India's Ministry of Home Affairs turned down a request by Google to feature India in its Google Street View technology, reported Press Trust of India. The technology, inbuilt in Google Maps and Earth, lets users experience a panoramic, 360 degree, street-level 3 D imagery of cities, tourist spots, hills and rivers in the country.
The idea of capturing series of images from multiple angles of a single place/spot to create a panoramic view, when combined, has made India wary of its potential misuse. Pakistani-American David Coleman Headley had shared his photographic recce of targetable places with the terrorist, who in turn used it to hoist an attack in Mumbai in 2008.
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Sources in the government told PTI that the rejection was an outcome of detailed study by security agencies and the defence forces. Both felt that such a technology would mean compromising on the security architecture of the country.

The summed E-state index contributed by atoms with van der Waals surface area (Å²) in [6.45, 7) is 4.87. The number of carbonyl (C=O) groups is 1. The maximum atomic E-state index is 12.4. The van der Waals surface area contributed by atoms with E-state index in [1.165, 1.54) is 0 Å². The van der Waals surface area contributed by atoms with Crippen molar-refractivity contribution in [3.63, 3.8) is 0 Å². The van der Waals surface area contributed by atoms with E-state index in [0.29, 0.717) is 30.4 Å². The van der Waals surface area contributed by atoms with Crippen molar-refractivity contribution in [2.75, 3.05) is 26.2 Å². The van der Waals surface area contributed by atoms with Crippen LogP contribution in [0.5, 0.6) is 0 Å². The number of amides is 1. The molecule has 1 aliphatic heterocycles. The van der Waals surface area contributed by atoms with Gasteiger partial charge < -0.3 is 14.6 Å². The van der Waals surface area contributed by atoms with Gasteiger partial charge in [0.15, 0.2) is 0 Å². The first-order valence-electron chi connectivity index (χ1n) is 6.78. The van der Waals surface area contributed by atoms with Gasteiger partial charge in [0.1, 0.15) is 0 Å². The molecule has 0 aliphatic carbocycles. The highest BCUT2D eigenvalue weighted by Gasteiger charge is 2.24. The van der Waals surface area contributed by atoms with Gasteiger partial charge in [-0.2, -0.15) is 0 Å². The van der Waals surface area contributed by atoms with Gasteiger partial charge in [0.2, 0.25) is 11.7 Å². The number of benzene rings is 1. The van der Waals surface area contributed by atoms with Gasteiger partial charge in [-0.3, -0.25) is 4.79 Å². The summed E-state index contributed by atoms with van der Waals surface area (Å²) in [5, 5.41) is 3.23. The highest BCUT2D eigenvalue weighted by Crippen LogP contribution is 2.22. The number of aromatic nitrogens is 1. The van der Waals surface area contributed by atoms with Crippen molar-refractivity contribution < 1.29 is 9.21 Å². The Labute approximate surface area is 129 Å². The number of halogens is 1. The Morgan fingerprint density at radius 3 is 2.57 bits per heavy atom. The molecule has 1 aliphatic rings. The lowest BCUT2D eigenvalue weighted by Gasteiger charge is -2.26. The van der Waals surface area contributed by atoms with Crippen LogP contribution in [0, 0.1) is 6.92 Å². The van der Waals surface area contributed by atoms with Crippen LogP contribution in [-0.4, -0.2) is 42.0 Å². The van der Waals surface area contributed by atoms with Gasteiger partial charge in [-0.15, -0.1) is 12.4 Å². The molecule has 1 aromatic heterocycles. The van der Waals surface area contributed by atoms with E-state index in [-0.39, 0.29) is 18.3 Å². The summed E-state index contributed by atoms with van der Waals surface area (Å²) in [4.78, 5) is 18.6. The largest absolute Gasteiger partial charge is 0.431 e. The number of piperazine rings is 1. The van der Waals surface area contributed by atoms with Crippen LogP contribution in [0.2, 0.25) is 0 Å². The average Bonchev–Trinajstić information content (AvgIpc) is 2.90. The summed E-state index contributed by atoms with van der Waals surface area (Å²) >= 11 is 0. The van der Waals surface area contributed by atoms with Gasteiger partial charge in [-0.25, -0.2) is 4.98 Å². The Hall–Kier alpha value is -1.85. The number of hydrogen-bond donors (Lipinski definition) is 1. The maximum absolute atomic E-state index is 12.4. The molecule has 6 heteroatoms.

The proposed Geospatial Information Regulation Bill, 2016, slated to come to effect soon, will sort out issues related to internet-based applications, said Minister of State for Home Kiren Rijiju.
On an experimental basis, along with a partnership of the Archaeological Society of India (ASI), Google launched its Street View technology in some of the tourist sites. It featured the Taj Mahal, Red Fort, Qutub Minar, Varanasi river bank, Nalanda University, Mysore Palace, Thanjavur temple, Jantar Mantar, IIT Bombay and Chinnaswamy stadium, among others.
The technology launched in 2007 is extensively used in the U.S., Canada and many European countries. The photographs are generally shot from moving vehicle, but topographical conditions require it to depend on trekkers, tricycles, boats, snowmobile, camels, underwater devices and others.